Last Updated: March 9, 2022
It’s Flood Safety Awareness Month! It’s important to be aware of what to do before, during and after a flood! Over 90% of all natural disasters involve flooding in the United States. Preparedness is key.
According to the NOAA, flooding is one of the most damaging types of natural disasters. NOAA’s recent analysis of major disasters since 1980 found that inland flooding accounted for $150 billion in damage during major disasters, which are those that cause at least $1 billion in damage.
You can minimize the damage by being prepared, staying informed and knowing what to do before, during, and after a flood.
- Know Your Risk
The best way to prepare is to know your risk. The threats from floods can vary widely depending on where you live. Some areas are more likely than others because they’re in a floodplain. Find out whether your home and/or business is in a flood-prone or high-risk area with FEMA’s Flood Map Service Center.
- Create A Plan
Have a plan in place to communication with friends, family and staff members in the event of a flood. Determine your evacuation plan and ensure that everyone is informed. Check out FEMA’s Family Communication Plan.
- Business Continuity Plan
Don’t be a statistic! If you have a business, ensure that your company is prepared. More than 40% of businesses never reopen after a disaster, 25% will close after a year, and 75% without a business continuity plan will fail, according to the Federal Emergency Management Agency (FEMA). Ensure that your Business Continuity Plan is solid.
- Get Flood Insurance
Standard insurance policies do not cover flooding. Flood coverage is provided by the federal government’s National Flood Insurance Program. Remember, flood insurance takes 30 days to take effect, so it’s important to have it before you need it.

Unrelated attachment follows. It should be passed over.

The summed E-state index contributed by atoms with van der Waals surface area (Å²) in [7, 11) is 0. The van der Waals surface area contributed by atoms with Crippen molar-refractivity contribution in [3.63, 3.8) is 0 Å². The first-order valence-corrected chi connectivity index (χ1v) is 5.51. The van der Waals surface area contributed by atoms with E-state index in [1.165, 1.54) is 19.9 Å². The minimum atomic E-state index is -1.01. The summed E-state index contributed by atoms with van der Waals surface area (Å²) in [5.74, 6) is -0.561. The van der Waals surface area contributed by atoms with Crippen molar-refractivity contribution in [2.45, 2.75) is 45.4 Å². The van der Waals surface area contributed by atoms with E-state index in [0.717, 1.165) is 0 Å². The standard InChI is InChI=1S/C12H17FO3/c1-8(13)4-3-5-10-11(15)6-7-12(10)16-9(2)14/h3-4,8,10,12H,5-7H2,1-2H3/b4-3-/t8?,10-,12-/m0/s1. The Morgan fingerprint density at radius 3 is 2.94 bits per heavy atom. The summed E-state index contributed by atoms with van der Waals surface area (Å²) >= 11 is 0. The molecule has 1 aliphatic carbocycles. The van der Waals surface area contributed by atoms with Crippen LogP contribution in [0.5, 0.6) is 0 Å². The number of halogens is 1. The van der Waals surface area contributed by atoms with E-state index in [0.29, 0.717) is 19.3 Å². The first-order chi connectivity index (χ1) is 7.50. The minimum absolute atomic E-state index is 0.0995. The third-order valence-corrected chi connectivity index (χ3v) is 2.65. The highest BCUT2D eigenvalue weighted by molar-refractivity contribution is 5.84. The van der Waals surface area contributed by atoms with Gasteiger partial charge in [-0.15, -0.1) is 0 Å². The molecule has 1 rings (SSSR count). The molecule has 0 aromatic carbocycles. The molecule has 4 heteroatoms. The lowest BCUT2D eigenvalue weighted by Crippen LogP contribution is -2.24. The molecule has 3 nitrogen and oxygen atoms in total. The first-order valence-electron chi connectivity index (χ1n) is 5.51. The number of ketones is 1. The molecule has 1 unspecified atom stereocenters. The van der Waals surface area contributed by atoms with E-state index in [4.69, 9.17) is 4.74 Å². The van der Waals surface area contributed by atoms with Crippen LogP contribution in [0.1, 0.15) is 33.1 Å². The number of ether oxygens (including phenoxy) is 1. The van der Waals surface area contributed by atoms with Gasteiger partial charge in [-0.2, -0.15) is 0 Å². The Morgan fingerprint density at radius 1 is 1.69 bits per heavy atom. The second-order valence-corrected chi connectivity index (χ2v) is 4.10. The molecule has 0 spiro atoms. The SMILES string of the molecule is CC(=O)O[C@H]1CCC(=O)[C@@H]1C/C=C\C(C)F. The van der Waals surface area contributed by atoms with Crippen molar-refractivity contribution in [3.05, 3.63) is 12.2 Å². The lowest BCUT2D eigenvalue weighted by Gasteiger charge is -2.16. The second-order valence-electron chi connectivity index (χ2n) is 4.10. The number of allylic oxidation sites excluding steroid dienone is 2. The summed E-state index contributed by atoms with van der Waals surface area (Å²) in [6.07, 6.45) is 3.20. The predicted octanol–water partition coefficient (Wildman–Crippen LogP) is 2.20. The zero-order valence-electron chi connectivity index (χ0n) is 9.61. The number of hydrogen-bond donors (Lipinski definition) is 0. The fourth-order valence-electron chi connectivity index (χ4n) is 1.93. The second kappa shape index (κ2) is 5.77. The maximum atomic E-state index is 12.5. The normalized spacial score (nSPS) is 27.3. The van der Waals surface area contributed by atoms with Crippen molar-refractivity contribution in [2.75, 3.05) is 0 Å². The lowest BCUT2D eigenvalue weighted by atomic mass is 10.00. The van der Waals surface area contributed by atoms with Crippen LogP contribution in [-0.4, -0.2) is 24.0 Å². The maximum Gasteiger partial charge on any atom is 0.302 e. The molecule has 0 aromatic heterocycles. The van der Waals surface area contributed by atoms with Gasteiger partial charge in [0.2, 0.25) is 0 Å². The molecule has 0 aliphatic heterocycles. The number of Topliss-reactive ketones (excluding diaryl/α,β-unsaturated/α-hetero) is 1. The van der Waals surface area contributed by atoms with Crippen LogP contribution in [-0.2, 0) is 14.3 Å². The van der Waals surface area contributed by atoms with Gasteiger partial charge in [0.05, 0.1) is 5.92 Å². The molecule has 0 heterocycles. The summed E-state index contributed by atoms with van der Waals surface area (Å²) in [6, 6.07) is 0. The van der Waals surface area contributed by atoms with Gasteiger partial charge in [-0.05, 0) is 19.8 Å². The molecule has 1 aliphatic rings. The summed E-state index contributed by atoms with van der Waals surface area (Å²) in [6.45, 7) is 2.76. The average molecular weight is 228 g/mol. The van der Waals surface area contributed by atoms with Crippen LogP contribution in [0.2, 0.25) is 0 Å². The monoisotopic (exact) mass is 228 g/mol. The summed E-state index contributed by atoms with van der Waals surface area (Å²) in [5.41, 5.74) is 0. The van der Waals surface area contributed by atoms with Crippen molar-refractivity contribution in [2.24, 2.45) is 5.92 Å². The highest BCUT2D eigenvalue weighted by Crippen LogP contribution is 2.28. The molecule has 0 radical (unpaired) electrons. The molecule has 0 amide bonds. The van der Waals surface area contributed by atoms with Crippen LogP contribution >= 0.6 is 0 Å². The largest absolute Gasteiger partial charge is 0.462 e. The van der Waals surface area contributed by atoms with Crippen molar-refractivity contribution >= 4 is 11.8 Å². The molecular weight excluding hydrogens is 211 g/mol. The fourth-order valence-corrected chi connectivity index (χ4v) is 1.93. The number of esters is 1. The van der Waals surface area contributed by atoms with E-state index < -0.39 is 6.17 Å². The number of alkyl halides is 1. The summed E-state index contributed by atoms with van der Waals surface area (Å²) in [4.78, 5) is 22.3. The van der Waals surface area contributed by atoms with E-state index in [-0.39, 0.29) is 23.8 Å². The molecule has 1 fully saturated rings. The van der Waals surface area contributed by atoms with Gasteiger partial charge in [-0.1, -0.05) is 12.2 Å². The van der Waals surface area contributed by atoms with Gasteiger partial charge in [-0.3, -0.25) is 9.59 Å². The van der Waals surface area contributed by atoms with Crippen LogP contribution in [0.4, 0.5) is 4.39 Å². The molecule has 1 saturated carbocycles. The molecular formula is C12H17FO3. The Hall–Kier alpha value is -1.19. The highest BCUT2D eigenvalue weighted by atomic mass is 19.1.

- Gather Emergency Supplies
Create an emergency kit including flashlights, batteries, a battery-operated radio, a first aid kit, medication, emergency food and water, cash and credit cards, and pet supplies if needed. Make sure you have medications and copies of your critical information on hand in the event of an evacuation. Check out FEMA’s recommended supplies checklist.
- Know the Difference Between a Flash Flood Warning and a Flash Flood Watch
A Flash Flood Warning is issued when flooding is currently happening or is going to happen soon. Take immediate action. A Flash Flood Watch means a flood is possible in the area. Stay tuned to weather stations and local officials for news.
- Protect Your Home and/or Business
Store important documents and valuables in a waterproof safe in a high area. Disconnect appliances and equipment. Locate switches for gas, electricity and water and turn them off. If needed, place sandbags around your property.
- Evacuate If Necessary
In case you need to leave, have your evacuation plan in place. Find the safest and most efficient way to exit, well in advance. Although, if there’s heavy rain and flooding, avoid driving or walking across flooded roads. According to the Centers for Disease Control and Prevention, the most common flood deaths occur when a vehicle is driven into hazardous floodwater. Turn Around, Don’t Drown! Just six inches of fast-moving flood water can sweep an adult off of their feet. It only takes 12-18 inches to sweep away most vehicles in floodwaters.
- Stay Informed
Download weather apps in advance so you have them when you need them. Sign up for local alerts on your phone. Visit Ready.Gov Alerts and sign up for local weather apps and alerts. The FEMA app includes safety tips, alerts, and disaster resources.
- After the Flood
- Only go back to the property when it’s cleared by emergency personnel. Make sure the power is off. Wear protective gear including gloves, masks and waterproof boots. In addition to critters, snakes, and things that bite, floodwaters can contain harmful contaminants and bacteria.
- Take photos and video footage of your home, business and belongings to support your insurance claim.
- Contact a licensed flood/water damage restoration company to professionally manage the cleanup. It’s important for proper dry-out, water removal processes and to prevent mold.
- Contact your insurance agent to open an insurance claim if necessary.
About Venture Construction Group
With over 25 years of experience, Venture Construction Group (VCG) is a leading restoration company providing water mitigation, flood damage restoration, mold remediation, and storm damage repairs.
FEMA: Flood Map Service Center
FEMA: National Flood Insurance Program
FEMA: Family Communication Plan
Insurance Information Institute: In Case Of A Flood
Ready.Gov: Emergency Supply Kit Checklist
Ready.Gov: Emergency Preparedness Kit